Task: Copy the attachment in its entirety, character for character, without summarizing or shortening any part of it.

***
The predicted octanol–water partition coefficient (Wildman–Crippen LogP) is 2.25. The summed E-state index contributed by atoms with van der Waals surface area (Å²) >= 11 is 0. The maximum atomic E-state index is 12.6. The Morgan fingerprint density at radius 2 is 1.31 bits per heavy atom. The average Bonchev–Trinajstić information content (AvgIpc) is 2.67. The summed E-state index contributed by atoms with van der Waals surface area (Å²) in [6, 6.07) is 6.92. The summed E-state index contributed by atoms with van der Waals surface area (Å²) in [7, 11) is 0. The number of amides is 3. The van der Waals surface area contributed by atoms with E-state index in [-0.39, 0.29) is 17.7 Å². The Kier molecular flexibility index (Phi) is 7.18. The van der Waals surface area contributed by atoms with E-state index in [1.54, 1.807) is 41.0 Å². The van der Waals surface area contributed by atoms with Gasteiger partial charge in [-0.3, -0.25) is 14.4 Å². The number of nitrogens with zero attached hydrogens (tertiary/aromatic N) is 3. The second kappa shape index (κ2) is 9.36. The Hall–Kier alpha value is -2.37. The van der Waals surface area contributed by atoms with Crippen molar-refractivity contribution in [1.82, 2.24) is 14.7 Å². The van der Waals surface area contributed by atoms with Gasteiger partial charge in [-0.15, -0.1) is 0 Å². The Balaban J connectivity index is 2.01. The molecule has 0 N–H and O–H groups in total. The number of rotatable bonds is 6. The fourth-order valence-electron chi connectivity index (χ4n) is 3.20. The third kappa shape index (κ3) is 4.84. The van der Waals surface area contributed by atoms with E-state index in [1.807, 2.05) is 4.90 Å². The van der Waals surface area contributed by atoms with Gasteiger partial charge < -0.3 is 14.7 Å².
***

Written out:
The predicted octanol–water partition coefficient (Wildman–Crippen LogP) is 2.25. The summed E-state index contributed by atoms with van der Waals surface area (Å²) >= 11 is 0. The maximum atomic E-state index is 12.6. The Morgan fingerprint density at radius 2 is 1.31 bits per heavy atom. The average Bonchev–Trinajstić information content (AvgIpc) is 2.67. The summed E-state index contributed by atoms with van der Waals surface area (Å²) in [6, 6.07) is 6.92. The summed E-state index contributed by atoms with van der Waals surface area (Å²) in [7, 11) is 0. The number of amides is 3. The van der Waals surface area contributed by atoms with E-state index in [-0.39, 0.29) is 17.7 Å². The Kier molecular flexibility index (Phi) is 7.18. The van der Waals surface area contributed by atoms with E-state index in [1.54, 1.807) is 41.0 Å². The van der Waals surface area contributed by atoms with Gasteiger partial charge in [-0.3, -0.25) is 14.4 Å². The number of nitrogens with zero attached hydrogens (tertiary/aromatic N) is 3. The second kappa shape index (κ2) is 9.36. The Hall–Kier alpha value is -2.37. The van der Waals surface area contributed by atoms with Crippen molar-refractivity contribution in [1.82, 2.24) is 14.7 Å². The van der Waals surface area contributed by atoms with Gasteiger partial charge in [-0.15, -0.1) is 0 Å². The Balaban J connectivity index is 2.01. The molecule has 0 N–H and O–H groups in total. The number of rotatable bonds is 6. The fourth-order valence-electron chi connectivity index (χ4n) is 3.20. The third kappa shape index (κ3) is 4.84. The van der Waals surface area contributed by atoms with E-state index in [1.807, 2.05) is 4.90 Å². The van der Waals surface area contributed by atoms with Gasteiger partial charge < -0.3 is 14.7 Å².